Taking screenshots is incredibly useful, as they have a variety of applications, from sharing a bug to communicating with your team effectively. Every day we send out dozens of screenshots, and, by now, these images are simply part of our working lives.
By default, macOS saves screenshots as PNG files on your Desktop and labels them as “Screen Shot x,” where “x” is the date and time the screenshot was taken. In macOS Mojave, you can also preview, crop, and annotate screenshots before saving them.
Change where screenshots are saved on Mac
You don’t have to keep screenshots on your desktop. In fact, it’s pretty easy to stop your screenshots from going to desktop, change their default saving location as well as their naming convention and file type. Here’s how to do that.
Save screenshots to iCloud the easy way
To automatically save your Mac screenshots in iCloud:
- Click on the Apple menu and choose System Preferences
- Select the iCloud pane
- Check the box next to iCloud Drive
- Press the Options button
- Check the box next to Desktop and Documents
Now, every file on your Desktop and in your Documents folder will be stored in iCloud, including screenshots. So no needs to ask 'Why are my screenshots not showing up on my desktop?'
Change your Mac's default screenshot directory using Terminal
If you don’t want to turn on Desktop and Documents in iCloud, you can use Terminal to change the default location for screenshots:
- Follow steps 1–3 above to activate iCloud Drive
- Click on the iCloud Drive icon in the Finder window
- Create a folder called ”Screenshots” (or anything else you like)
- Keep iCloud Drive open in the Finder so you can see the folder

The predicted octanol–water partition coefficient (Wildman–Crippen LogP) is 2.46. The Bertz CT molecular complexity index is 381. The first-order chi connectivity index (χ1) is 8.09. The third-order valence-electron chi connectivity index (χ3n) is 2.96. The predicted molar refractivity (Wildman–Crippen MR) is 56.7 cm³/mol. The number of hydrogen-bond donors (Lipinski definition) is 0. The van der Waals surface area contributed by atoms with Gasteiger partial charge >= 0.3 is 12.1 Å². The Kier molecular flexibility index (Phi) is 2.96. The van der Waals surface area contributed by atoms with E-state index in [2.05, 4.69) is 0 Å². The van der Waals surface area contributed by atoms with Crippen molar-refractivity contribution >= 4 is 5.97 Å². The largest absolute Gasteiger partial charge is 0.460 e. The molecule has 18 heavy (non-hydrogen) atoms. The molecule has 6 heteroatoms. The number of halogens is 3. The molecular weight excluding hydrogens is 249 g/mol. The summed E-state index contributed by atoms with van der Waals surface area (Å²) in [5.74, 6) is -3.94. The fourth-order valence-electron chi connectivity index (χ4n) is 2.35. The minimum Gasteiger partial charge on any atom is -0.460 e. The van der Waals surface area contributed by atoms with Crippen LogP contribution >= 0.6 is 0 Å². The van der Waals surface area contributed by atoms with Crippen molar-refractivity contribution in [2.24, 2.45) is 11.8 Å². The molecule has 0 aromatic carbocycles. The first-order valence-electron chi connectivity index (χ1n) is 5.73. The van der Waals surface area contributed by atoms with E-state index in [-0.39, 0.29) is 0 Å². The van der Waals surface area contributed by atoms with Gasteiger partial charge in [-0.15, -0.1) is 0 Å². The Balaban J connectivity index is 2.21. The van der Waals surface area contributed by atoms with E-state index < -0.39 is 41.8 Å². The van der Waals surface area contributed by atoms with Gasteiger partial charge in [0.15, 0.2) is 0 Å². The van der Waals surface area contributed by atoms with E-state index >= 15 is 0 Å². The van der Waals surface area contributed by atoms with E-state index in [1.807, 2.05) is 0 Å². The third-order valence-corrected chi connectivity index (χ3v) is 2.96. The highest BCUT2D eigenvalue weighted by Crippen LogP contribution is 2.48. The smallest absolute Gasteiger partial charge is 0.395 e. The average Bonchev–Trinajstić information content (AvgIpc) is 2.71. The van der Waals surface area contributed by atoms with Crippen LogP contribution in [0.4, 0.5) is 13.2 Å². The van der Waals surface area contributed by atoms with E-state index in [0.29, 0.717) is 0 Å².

- Go to Applications > Utilities and double-click on Terminal
- Type: defaults write com.apple.screencapture location
- Drag the “Screenshots” folder you’ve just created in iCloud Drive onto the Terminal window. You’ll see its path displayed after the command.
- Hit Return
- Quit Terminal
From now on, every time you take a screenshot, it will be saved in that folder in iCloud Drive.
If you are not sure about using Terminal, there are a few other options for saving screenshots in iCloud or any other cloud storage service where you have an account.
Send your screenshots to the Paste clipboard
Paste is a clipboard manager for Mac that allows you to copy multiple items to its inboard, categorize them, and recall them from the clipboard whenever you need. It’s like Mac’s own clipboard but turbo-charged. Paste syncs with iCloud, allowing you to access your pinboards on another Mac or iOS devices on which you have Paste installed and connected to your iCloud account.
To use your pinboards to save screenshots to iCloud:
- Get and install Paste
- Take a screenshot using the normal keyboard shortcut or using a Touch Bar
- Go to the Finder, click the screenshot on the Desktop, and press Cmd + C to copy it
The screenshot will be copied to a pinboard in Paste and synced using iCloud.
Use custom cloud storage with Dropshare